What Is a Crack?
A crack, or crack spread, is a term used in the energy markets to represent the differences between crude oil and the prices of the wholesale petroleum products that derive from it, such as jet fuel, kerosene, home heating oil, and gasoline.
Crack or crack spread is a trading strategy used in energy futures to establish a refining margin. Crack is one primary indicator of oil refining companies' earnings. Crack allows refining companies to hedge against the risks associated with crude oil and those associated with petroleum products.
By simultaneously purchasing crude oil futures and selling petroleum product futures, a trader is attempting to establish an artificial position in the refinement of oil created through a spread.
- The term crack is derived from the fluid catalytic cracking of crude oil, which is used to refine crude oil into petroleum products
- Trading crack spreads allow refiners to hedge their price risk.
- A single product crack reflects the difference between the prices of one barrel of crude oil and one barrel of a specified product. Refiners and investors also implement crack strategies on multiple products.
- The proportions of petroleum products a refinery produces from crude oil can also affect crack spreads. Some of these products include asphalt, aviation fuel, diesel, gasoline, and kerosene.
Understanding a Crack
The term crack is derived from the fluid catalytic cracking of crude oil, which is used to refine crude oil into petroleum products, such as gasoline and heating oil. Crack is a simple calculation that is often used to estimate refining margins and is based on one or two petroleum products produced in a refinery. However, crack does not take into consideration refineries' revenues and costs, just the cost of the price per barrel of crude oil.
The comparison between the prices of crude oil to those of refined products could indicate the market's supply condition. A crack spread is typically a hedge created by going long in oil futures while shorting gasoline and heating oil futures.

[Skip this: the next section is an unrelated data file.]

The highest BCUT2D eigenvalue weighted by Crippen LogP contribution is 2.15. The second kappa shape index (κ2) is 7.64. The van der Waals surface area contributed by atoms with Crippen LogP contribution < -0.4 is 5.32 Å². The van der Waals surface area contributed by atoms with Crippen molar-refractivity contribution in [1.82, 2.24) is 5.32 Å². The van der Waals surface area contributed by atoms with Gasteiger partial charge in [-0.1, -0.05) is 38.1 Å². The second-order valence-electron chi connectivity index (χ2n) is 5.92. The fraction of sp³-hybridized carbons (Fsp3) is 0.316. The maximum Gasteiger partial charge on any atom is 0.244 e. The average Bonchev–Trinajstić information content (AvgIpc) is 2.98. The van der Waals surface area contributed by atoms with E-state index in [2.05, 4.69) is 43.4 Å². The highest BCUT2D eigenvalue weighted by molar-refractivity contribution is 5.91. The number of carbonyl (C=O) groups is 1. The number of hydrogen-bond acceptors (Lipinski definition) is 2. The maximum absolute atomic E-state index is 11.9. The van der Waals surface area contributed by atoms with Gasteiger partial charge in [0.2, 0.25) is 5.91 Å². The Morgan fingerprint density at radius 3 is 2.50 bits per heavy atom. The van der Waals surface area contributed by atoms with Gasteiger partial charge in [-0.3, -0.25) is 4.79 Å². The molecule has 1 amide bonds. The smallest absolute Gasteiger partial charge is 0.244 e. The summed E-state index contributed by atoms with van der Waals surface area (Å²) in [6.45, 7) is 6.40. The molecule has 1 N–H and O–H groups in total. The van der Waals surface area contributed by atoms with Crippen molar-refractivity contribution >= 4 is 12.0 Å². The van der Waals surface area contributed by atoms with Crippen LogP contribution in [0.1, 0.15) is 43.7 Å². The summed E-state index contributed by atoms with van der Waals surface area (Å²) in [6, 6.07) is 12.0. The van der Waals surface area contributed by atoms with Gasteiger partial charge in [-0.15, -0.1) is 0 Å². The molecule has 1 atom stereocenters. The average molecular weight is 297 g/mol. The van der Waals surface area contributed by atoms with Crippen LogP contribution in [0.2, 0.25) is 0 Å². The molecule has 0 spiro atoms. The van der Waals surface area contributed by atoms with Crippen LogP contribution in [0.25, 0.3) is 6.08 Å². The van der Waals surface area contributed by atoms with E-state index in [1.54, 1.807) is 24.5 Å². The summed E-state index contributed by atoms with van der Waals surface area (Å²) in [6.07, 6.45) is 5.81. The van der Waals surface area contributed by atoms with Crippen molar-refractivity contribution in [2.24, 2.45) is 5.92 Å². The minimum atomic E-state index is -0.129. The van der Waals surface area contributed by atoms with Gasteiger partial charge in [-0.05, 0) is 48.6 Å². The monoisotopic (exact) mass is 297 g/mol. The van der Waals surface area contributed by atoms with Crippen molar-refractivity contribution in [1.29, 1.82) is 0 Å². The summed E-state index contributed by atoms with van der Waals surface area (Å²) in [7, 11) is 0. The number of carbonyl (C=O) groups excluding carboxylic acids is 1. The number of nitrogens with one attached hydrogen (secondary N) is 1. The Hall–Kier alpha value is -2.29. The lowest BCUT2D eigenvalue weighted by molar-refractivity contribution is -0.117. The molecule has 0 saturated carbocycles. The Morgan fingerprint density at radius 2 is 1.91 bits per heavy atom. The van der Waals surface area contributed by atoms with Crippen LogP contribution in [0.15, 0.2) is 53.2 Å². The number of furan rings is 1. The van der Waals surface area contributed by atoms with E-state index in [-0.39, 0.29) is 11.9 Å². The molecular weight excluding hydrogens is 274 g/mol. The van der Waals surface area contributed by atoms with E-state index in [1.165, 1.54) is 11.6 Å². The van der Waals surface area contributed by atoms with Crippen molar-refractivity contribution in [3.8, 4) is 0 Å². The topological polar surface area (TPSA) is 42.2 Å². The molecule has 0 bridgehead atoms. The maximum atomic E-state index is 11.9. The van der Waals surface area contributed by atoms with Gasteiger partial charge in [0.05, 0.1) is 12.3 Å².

Factors That Affect Cracks
The proportions of petroleum products a refinery produces from crude oil can also affect crack spreads. Some of these products include asphalt, aviation fuel, diesel, gasoline, and kerosene. In some cases, the proportion produced varies based on demand from the local market.
The mix of products also depends on the kind of crude oil processed. Heavier crude oils are more difficult to refine into lighter products like gasoline. Refineries that use simpler refining processes may be restricted in their ability to produce products from heavy crude oil.
Examples of a Crack
Single Product Crack
A single product crack reflects the difference between the prices of one barrel of crude oil and one barrel of a specified product. For example, a crude oil refiner believes that gasoline prices will remain strong over the next two months and wishes to lock in the margins now. In February, the refiner notices that May West Texas Intermediate (WTI) crude oil futures are trading at $45 per barrel and June New York Harbor RBOB gasoline futures are trading at $2.15 per gallon, or $90.30 per barrel. The refiner believes this is a favorable single product crack spread of $45.30 per barrel, or $90.30 – $45.
Since refiners purchase crude oil to refine the commodity into a petroleum product, the refiner decides to purchase the May WTI crude oil futures while simultaneously selling the June RBOB gasoline futures. Consequently, the refiner has locked in a crack of $45.30.
Multiple Product Crack
Refiners and investors also implement crack strategies on multiple products. For example, a refiner aims to hedge against the risk of increasing WTI crude oil prices and falling petroleum product prices. The refiner could hedge the risk with the 3-2-1 crack spread.
Using the same futures prices and expiration dates for WTI crude oil and RBOB gasoline, the refiner could purchase three crude oil futures contracts and sell two RBOB gasoline futures contracts. Assuming that June heating oil futures are trading at $1.40 per gallon, or $58.80 per barrel, the refiner would also sell one futures contract on the commodity. Consequently, the refiner locks in a favorable margin of $34.80 per barrel, or ($58.80 + 2 * $90.30 – 3 * $45)/3.